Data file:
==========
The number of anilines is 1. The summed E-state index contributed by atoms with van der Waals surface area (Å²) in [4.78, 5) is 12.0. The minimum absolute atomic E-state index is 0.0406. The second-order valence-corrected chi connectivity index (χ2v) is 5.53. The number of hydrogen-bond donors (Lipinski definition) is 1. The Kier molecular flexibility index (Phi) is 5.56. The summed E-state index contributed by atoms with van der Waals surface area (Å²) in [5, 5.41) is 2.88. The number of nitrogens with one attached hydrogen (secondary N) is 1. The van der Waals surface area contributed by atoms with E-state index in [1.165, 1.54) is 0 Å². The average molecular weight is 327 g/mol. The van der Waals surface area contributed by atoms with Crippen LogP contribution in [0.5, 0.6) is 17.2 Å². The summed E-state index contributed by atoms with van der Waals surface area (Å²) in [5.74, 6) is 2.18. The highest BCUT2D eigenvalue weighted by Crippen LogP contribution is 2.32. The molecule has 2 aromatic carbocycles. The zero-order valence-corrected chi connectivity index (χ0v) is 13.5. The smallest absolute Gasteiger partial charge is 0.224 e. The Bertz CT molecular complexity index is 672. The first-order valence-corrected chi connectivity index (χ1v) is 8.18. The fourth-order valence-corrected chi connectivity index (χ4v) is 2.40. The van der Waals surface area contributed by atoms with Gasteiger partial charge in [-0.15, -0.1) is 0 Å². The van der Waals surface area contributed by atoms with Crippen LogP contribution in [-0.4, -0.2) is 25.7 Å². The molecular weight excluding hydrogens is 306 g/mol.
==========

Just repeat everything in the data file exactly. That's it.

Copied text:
The number of anilines is 1. The summed E-state index contributed by atoms with van der Waals surface area (Å²) in [4.78, 5) is 12.0. The minimum absolute atomic E-state index is 0.0406. The second-order valence-corrected chi connectivity index (χ2v) is 5.53. The number of hydrogen-bond donors (Lipinski definition) is 1. The Kier molecular flexibility index (Phi) is 5.56. The summed E-state index contributed by atoms with van der Waals surface area (Å²) in [5, 5.41) is 2.88. The number of nitrogens with one attached hydrogen (secondary N) is 1. The van der Waals surface area contributed by atoms with E-state index in [1.165, 1.54) is 0 Å². The average molecular weight is 327 g/mol. The van der Waals surface area contributed by atoms with Crippen LogP contribution in [0.5, 0.6) is 17.2 Å². The summed E-state index contributed by atoms with van der Waals surface area (Å²) in [5.74, 6) is 2.18. The highest BCUT2D eigenvalue weighted by Crippen LogP contribution is 2.32. The molecule has 2 aromatic carbocycles. The zero-order valence-corrected chi connectivity index (χ0v) is 13.5. The smallest absolute Gasteiger partial charge is 0.224 e. The Bertz CT molecular complexity index is 672. The first-order valence-corrected chi connectivity index (χ1v) is 8.18. The fourth-order valence-corrected chi connectivity index (χ4v) is 2.40. The van der Waals surface area contributed by atoms with Gasteiger partial charge in [-0.15, -0.1) is 0 Å². The van der Waals surface area contributed by atoms with Crippen LogP contribution in [-0.4, -0.2) is 25.7 Å². The molecular weight excluding hydrogens is 306 g/mol.